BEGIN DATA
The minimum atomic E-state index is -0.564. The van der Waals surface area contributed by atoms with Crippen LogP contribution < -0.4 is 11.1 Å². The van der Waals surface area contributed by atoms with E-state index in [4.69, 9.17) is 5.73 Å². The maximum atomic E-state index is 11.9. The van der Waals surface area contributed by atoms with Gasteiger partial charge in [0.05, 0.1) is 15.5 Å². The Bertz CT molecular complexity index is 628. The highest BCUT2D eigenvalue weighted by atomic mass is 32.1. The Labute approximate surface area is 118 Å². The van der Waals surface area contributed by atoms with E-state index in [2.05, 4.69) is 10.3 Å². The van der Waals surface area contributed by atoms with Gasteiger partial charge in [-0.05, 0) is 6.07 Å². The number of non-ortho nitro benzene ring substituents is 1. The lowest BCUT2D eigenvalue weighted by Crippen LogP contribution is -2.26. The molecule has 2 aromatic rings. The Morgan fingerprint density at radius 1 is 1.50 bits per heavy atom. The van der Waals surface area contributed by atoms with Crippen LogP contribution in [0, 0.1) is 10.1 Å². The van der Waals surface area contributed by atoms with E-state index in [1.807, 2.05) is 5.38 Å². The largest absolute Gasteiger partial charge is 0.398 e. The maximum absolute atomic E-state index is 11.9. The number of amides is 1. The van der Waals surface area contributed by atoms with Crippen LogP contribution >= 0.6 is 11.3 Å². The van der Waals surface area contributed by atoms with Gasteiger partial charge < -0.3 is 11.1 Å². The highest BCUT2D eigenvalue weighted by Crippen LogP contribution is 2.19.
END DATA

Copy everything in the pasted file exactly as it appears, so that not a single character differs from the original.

The minimum atomic E-state index is -0.564. The van der Waals surface area contributed by atoms with Crippen LogP contribution < -0.4 is 11.1 Å². The van der Waals surface area contributed by atoms with E-state index in [4.69, 9.17) is 5.73 Å². The maximum atomic E-state index is 11.9. The van der Waals surface area contributed by atoms with Gasteiger partial charge in [0.05, 0.1) is 15.5 Å². The Bertz CT molecular complexity index is 628. The highest BCUT2D eigenvalue weighted by atomic mass is 32.1. The Labute approximate surface area is 118 Å². The van der Waals surface area contributed by atoms with E-state index in [2.05, 4.69) is 10.3 Å². The van der Waals surface area contributed by atoms with Gasteiger partial charge in [-0.05, 0) is 6.07 Å². The number of non-ortho nitro benzene ring substituents is 1. The lowest BCUT2D eigenvalue weighted by Crippen LogP contribution is -2.26. The molecule has 2 aromatic rings. The Morgan fingerprint density at radius 1 is 1.50 bits per heavy atom. The van der Waals surface area contributed by atoms with Crippen LogP contribution in [0, 0.1) is 10.1 Å². The van der Waals surface area contributed by atoms with E-state index in [1.807, 2.05) is 5.38 Å². The largest absolute Gasteiger partial charge is 0.398 e. The maximum absolute atomic E-state index is 11.9. The number of amides is 1. The van der Waals surface area contributed by atoms with Crippen LogP contribution >= 0.6 is 11.3 Å². The van der Waals surface area contributed by atoms with Gasteiger partial charge < -0.3 is 11.1 Å². The highest BCUT2D eigenvalue weighted by Crippen LogP contribution is 2.19.